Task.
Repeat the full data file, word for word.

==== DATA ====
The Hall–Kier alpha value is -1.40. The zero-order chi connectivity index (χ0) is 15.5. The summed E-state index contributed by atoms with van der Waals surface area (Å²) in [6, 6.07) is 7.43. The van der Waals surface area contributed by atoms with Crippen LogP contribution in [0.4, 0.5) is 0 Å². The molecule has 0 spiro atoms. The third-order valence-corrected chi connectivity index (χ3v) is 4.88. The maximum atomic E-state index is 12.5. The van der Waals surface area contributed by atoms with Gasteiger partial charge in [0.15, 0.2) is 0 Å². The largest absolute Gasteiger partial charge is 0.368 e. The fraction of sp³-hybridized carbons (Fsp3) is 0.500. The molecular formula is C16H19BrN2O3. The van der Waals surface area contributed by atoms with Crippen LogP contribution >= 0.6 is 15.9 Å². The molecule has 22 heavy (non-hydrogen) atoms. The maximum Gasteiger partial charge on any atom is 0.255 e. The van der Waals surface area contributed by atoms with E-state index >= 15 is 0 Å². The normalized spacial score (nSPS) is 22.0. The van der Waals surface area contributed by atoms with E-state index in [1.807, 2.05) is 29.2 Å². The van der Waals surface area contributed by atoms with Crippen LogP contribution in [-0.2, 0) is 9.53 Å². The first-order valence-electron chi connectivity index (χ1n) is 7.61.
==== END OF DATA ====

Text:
The Hall–Kier alpha value is -1.40. The zero-order chi connectivity index (χ0) is 15.5. The summed E-state index contributed by atoms with van der Waals surface area (Å²) in [6, 6.07) is 7.43. The van der Waals surface area contributed by atoms with Crippen LogP contribution in [0.4, 0.5) is 0 Å². The molecule has 0 spiro atoms. The third-order valence-corrected chi connectivity index (χ3v) is 4.88. The maximum atomic E-state index is 12.5. The van der Waals surface area contributed by atoms with Gasteiger partial charge in [0.15, 0.2) is 0 Å². The largest absolute Gasteiger partial charge is 0.368 e. The fraction of sp³-hybridized carbons (Fsp3) is 0.500. The molecular formula is C16H19BrN2O3. The van der Waals surface area contributed by atoms with Crippen LogP contribution >= 0.6 is 15.9 Å². The molecule has 22 heavy (non-hydrogen) atoms. The maximum Gasteiger partial charge on any atom is 0.255 e. The van der Waals surface area contributed by atoms with E-state index >= 15 is 0 Å². The normalized spacial score (nSPS) is 22.0. The van der Waals surface area contributed by atoms with E-state index in [1.807, 2.05) is 29.2 Å². The van der Waals surface area contributed by atoms with Crippen LogP contribution in [-0.2, 0) is 9.53 Å². The first-order valence-electron chi connectivity index (χ1n) is 7.61.